Monday, July 1, 2013
Bond Market Review Q2 2013
Bond Market Review 2 Q 2013
Regardless of whether or not it was a misreading or overreaction to Fed Chairman to Ben Bernanke’s recent comments on future interest rate policy, it seems clear that the market (finally) is reacting to the reality that historically low interest rates cannot go on forever. It was as if the market in both bonds and equity markets (to be reviewed in a separate article )suddenly realized that the leveraged, long term bond and other “reaching for yield “ positions are subject to very high risk in a rising rate environment. In a game of musical chairs those bond market participants that planned to hold on to positions that would be adversely affected by higher rates held on to the last minute and then scrambled at the same time to grab a chair in the circle of those unwinding before the other guys did.
Every cycle of market unwinding of positions and reversal of trend generates more and more volatile short term moves then the previous one. As 10 year treasury interest rates rose 1.7 to 2.6% since May 1. Remember that a 1% change in interest rates on a 10 year bond creates a 10% decline in price of the bond. An overreaction ? perhaps. But when the losses pile up particularly with leverage and individual investors that never knew losses on bonds or bond funds could happen so rapidly, there was far more overreacting and selling than holding on or attempting to trade the opposite way of the market move.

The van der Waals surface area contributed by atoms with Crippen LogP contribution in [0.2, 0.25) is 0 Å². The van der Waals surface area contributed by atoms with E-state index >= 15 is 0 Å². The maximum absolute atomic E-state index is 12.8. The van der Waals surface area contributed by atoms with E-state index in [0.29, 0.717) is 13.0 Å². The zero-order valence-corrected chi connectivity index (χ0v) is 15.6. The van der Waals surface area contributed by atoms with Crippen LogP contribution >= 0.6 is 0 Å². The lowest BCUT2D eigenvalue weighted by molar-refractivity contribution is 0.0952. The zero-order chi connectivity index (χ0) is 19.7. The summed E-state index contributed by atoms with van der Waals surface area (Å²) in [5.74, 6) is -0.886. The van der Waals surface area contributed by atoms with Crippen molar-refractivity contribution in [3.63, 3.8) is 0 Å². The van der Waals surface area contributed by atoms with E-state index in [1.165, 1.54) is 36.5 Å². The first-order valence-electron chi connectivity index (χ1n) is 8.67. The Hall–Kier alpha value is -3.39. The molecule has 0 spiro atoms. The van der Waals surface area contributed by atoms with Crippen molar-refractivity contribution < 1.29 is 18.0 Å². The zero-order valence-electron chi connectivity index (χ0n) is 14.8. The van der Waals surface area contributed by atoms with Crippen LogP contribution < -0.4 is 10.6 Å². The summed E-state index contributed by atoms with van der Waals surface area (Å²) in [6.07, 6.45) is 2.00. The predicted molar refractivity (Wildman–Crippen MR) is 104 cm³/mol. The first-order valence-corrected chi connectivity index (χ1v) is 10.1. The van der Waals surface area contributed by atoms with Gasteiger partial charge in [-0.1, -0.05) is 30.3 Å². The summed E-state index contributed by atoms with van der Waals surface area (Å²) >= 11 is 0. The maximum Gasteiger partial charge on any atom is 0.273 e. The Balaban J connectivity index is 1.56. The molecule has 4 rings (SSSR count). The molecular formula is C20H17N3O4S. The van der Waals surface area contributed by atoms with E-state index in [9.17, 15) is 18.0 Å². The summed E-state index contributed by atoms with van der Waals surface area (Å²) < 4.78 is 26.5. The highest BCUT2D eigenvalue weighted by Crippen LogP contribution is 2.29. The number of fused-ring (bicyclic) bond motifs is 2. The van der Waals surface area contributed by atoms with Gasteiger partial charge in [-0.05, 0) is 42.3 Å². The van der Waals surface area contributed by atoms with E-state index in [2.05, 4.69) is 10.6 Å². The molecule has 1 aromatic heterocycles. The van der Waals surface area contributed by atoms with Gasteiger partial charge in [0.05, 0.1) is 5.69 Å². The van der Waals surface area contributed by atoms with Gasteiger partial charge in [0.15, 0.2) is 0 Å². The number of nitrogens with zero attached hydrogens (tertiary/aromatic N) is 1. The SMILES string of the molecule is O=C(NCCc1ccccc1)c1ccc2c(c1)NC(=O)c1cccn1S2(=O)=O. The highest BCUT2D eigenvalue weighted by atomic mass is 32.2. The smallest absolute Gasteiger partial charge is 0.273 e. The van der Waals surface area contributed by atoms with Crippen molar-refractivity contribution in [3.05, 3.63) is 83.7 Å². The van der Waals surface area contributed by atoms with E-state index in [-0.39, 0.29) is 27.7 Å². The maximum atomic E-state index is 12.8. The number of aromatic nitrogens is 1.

Here are the moves in rates over the past year…note the large move since only May 1.
All of a sudden market observers who were intent on lengthening maturities to pick up yield are looking at graphs like this (below) this . Instead of talking about low rates for the foreseeable future those same analysts are talking of markets returning to a long term average of 4% or higher on longer term rates. And we can pretty much be sure the move will be violent and volatile as it occurs.
Such a move to higher rates by the Fed may not happened in a year or even two but finally it seems that the market is realizing the downside potential for interest rates is far greater than the potential upside. The result a violent move up interest rates/down in price for bonds particularly longer term one.